October 5, 1992, was an historic day for Guyana – the day when democracy returned in free and fair elections for the first time in twenty-four years. It is commemorated only by the PPP but in a way that aids its own credentials and whatever current political disputes it is engaged in. It would have marked a maturing of Guyana’s political leadership if the PNCR could have also noted the importance of October 5 and claim ownership of the role it played in restoring democracy. Since the PNCR would have had to confront a part of its past to do so, this period of its and Guyana’s history, like several others, for which it shares some credit, remain unaddressed. Guyana will have to ascend to a higher level of statesmanship for both of our main political parties to put the events of that now historic period in full perspective without the politically antagonistic framework in which it is now remembered.
By the time October 5, 1992, came along, both the world and the PNCR had changed. The Cold War had ended and, quite independently, the PNCR had transitioned dramatically from a party that espoused Marxist socialism, close relations with socialist countries and state ownership of the means of production, to a party which identified itself in completely opposite terms. The PPP came to accept these changes in 1992.
The above headline to this article was borrowed from yesterday’s Guyana Chronicle, which reported on an assessment conducted by the United States Agency for International Development (USAID). While observers of the Guyana political scene did not need a foreign agency to confirm what some have been saying for some time, the fact that the USAID has made the same observation, and proposes solutions, lends credibility to the conclusions that Guyanese themselves have made.
Guyana’s post-Independence history is one of political domination by the PNC or the PPP. Prior to Independence, and after forms of self-government were conceded by the British, the PPP dominated the political space. Both political intrigue and violence were deployed to wrest political control from the PPP. By defining the form of governance that has emerged in Guyana as one-party rule, USAID has given credibility to the political analysis that has emerged and, therefore, the need for reform.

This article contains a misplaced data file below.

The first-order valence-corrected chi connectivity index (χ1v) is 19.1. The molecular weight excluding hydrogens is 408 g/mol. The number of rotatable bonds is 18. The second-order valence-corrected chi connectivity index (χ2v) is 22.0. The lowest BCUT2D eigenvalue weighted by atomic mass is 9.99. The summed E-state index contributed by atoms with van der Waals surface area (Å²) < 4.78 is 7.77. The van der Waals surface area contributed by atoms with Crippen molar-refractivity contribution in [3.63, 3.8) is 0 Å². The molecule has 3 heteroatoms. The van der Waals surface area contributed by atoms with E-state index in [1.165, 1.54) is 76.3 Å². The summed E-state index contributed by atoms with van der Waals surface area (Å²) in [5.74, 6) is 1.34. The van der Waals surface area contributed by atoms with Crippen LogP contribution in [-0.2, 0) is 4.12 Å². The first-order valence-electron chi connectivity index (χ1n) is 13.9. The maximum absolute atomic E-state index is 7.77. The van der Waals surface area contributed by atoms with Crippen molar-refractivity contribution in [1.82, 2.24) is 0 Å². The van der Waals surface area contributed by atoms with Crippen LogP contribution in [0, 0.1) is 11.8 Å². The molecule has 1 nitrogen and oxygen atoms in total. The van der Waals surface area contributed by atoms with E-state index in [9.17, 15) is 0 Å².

The National Population and Housing Census was conducted in 2012. Published in 2014, it showed a decrease in the population from 751,223 in 2002 to 746,955 in 2012. The long awaited ethnic census in Compendium Two was released last week. It makes for interesting, but not surprising, reading.
The Indian population has declined from 326,277 or 43.4% in 2002 to 297,493 or 39.8% in 2012. The African population has declined from 227,062 or 30.2% in 2002 to 218,483 or 29.2% in 2012. The Amerindian population increased from 66,675 or 9.1% in 2002 to 78,492 or 10.5% in 2012. The Mixed population increased from 125,727 or 16.7% in 2002 to 148,532 or 19.9% in 2012.
The report of the Steering Committee on Constitutional Reform, appointed (SCCR) by the Government and headed by Attorney-at-Law Nigel Hughes, was handed over to Prime Minister Moses Nagamootoo in April. It is now before Cabinet for a decision as to the way forward.
President Granger, responding to a question on the television programme, Public Interest said, as reported in SN on June 20: “I don’t want a boardroom constitutional reform. I want a public discussion. I want people in their communities to meet and express their views. I don’t want a group of people sitting in a room saying what must be done.” The President went on at length in this vein.
Bryan Hunt has proven that you don’t have to dress like a diplomat to excel at being one. During the period that he has been here, particularly over the fourteen months that he performed the functions of the head of the US Mission, his steady and deft hand has helped to monitor both Guyana’s general and local government elections and stabilize relations with Guyana after accusations by the previous Government against Ambassador Brent Hardt of interfering in Guyana’s internal affairs. Of course, the change in Government has helped.
In one of my areas of interest, the Guyana-Venezuela Border Controversy, the US Government has for the first time expressed support for the validity of the 1899 Arbitral Award which settled the boundaries between British Guiana and Venezuela. Mr. Hunt will never be able to speak about what he did, along with Ambassador Holloway, to persuade their Government to encourage this vastly important development for Guyana, and I don’t know what it was that they urged, but it has to be assumed that he had an important input. Up to a mere few months before the declaration the US would go no further than urging the parties to settle the matter peacefully.